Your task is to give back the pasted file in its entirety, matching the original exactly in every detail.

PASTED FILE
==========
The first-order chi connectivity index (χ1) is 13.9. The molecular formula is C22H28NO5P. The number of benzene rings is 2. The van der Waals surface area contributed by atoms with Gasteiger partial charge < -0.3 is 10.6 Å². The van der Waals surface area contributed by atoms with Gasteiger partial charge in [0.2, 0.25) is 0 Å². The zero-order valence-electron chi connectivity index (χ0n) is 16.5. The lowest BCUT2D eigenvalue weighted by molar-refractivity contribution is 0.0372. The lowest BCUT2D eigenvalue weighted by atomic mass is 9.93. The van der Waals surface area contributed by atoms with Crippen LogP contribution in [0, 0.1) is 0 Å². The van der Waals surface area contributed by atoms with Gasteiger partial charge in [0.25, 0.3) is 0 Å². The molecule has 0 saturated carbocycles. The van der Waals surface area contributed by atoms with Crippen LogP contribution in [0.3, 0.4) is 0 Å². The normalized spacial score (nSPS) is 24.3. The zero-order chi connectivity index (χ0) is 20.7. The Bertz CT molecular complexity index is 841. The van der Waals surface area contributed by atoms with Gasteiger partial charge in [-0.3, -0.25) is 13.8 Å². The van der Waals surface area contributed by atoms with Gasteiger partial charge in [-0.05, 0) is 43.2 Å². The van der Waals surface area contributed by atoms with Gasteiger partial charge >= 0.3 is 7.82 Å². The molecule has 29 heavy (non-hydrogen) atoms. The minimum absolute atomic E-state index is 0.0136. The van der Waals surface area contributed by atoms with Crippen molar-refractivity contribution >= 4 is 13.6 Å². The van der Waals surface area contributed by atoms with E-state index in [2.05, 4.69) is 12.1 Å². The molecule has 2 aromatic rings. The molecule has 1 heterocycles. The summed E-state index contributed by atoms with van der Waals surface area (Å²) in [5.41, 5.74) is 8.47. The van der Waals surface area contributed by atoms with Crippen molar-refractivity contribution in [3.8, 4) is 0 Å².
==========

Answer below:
The first-order chi connectivity index (χ1) is 13.9. The molecular formula is C22H28NO5P. The number of benzene rings is 2. The van der Waals surface area contributed by atoms with Gasteiger partial charge < -0.3 is 10.6 Å². The van der Waals surface area contributed by atoms with Gasteiger partial charge in [0.2, 0.25) is 0 Å². The zero-order valence-electron chi connectivity index (χ0n) is 16.5. The lowest BCUT2D eigenvalue weighted by molar-refractivity contribution is 0.0372. The lowest BCUT2D eigenvalue weighted by atomic mass is 9.93. The van der Waals surface area contributed by atoms with Crippen LogP contribution in [0, 0.1) is 0 Å². The van der Waals surface area contributed by atoms with Gasteiger partial charge in [0.25, 0.3) is 0 Å². The molecule has 0 saturated carbocycles. The van der Waals surface area contributed by atoms with Crippen LogP contribution in [0.3, 0.4) is 0 Å². The normalized spacial score (nSPS) is 24.3. The zero-order chi connectivity index (χ0) is 20.7. The Bertz CT molecular complexity index is 841. The van der Waals surface area contributed by atoms with Gasteiger partial charge in [-0.3, -0.25) is 13.8 Å². The van der Waals surface area contributed by atoms with Gasteiger partial charge in [-0.05, 0) is 43.2 Å². The van der Waals surface area contributed by atoms with Gasteiger partial charge >= 0.3 is 7.82 Å². The molecule has 29 heavy (non-hydrogen) atoms. The minimum absolute atomic E-state index is 0.0136. The van der Waals surface area contributed by atoms with Crippen molar-refractivity contribution >= 4 is 13.6 Å². The van der Waals surface area contributed by atoms with E-state index in [2.05, 4.69) is 12.1 Å². The molecule has 2 aromatic rings. The molecule has 1 heterocycles. The summed E-state index contributed by atoms with van der Waals surface area (Å²) in [5.41, 5.74) is 8.47. The van der Waals surface area contributed by atoms with Crippen molar-refractivity contribution in [3.8, 4) is 0 Å².